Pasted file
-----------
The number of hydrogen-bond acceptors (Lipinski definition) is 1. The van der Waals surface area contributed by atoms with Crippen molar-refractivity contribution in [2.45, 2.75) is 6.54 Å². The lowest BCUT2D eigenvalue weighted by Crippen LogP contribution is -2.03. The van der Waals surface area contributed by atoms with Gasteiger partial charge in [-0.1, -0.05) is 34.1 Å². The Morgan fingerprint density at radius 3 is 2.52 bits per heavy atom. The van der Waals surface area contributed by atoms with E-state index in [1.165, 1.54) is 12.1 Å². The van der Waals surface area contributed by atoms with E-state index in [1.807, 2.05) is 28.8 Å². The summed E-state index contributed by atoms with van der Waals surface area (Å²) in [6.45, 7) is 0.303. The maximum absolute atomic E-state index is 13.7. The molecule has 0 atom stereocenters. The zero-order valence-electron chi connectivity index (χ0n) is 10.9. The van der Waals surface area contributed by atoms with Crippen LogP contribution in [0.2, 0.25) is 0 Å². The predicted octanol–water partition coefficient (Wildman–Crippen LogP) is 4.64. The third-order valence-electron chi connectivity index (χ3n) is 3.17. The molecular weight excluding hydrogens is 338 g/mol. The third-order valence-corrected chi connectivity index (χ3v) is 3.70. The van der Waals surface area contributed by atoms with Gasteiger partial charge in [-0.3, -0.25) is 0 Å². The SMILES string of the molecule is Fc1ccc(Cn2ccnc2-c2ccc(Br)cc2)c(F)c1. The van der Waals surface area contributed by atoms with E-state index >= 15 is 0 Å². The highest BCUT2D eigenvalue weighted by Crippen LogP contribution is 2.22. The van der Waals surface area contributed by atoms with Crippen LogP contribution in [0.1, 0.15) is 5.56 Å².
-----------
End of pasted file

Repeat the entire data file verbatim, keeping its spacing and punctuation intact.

The number of hydrogen-bond acceptors (Lipinski definition) is 1. The van der Waals surface area contributed by atoms with Crippen molar-refractivity contribution in [2.45, 2.75) is 6.54 Å². The lowest BCUT2D eigenvalue weighted by Crippen LogP contribution is -2.03. The van der Waals surface area contributed by atoms with Gasteiger partial charge in [-0.1, -0.05) is 34.1 Å². The Morgan fingerprint density at radius 3 is 2.52 bits per heavy atom. The van der Waals surface area contributed by atoms with E-state index in [1.165, 1.54) is 12.1 Å². The van der Waals surface area contributed by atoms with E-state index in [1.807, 2.05) is 28.8 Å². The summed E-state index contributed by atoms with van der Waals surface area (Å²) in [6.45, 7) is 0.303. The maximum absolute atomic E-state index is 13.7. The molecule has 0 atom stereocenters. The zero-order valence-electron chi connectivity index (χ0n) is 10.9. The van der Waals surface area contributed by atoms with Crippen LogP contribution in [0.2, 0.25) is 0 Å². The predicted octanol–water partition coefficient (Wildman–Crippen LogP) is 4.64. The third-order valence-electron chi connectivity index (χ3n) is 3.17. The molecular weight excluding hydrogens is 338 g/mol. The third-order valence-corrected chi connectivity index (χ3v) is 3.70. The van der Waals surface area contributed by atoms with Gasteiger partial charge in [-0.3, -0.25) is 0 Å². The SMILES string of the molecule is Fc1ccc(Cn2ccnc2-c2ccc(Br)cc2)c(F)c1. The van der Waals surface area contributed by atoms with E-state index >= 15 is 0 Å². The highest BCUT2D eigenvalue weighted by Crippen LogP contribution is 2.22. The van der Waals surface area contributed by atoms with Crippen LogP contribution in [0.1, 0.15) is 5.56 Å².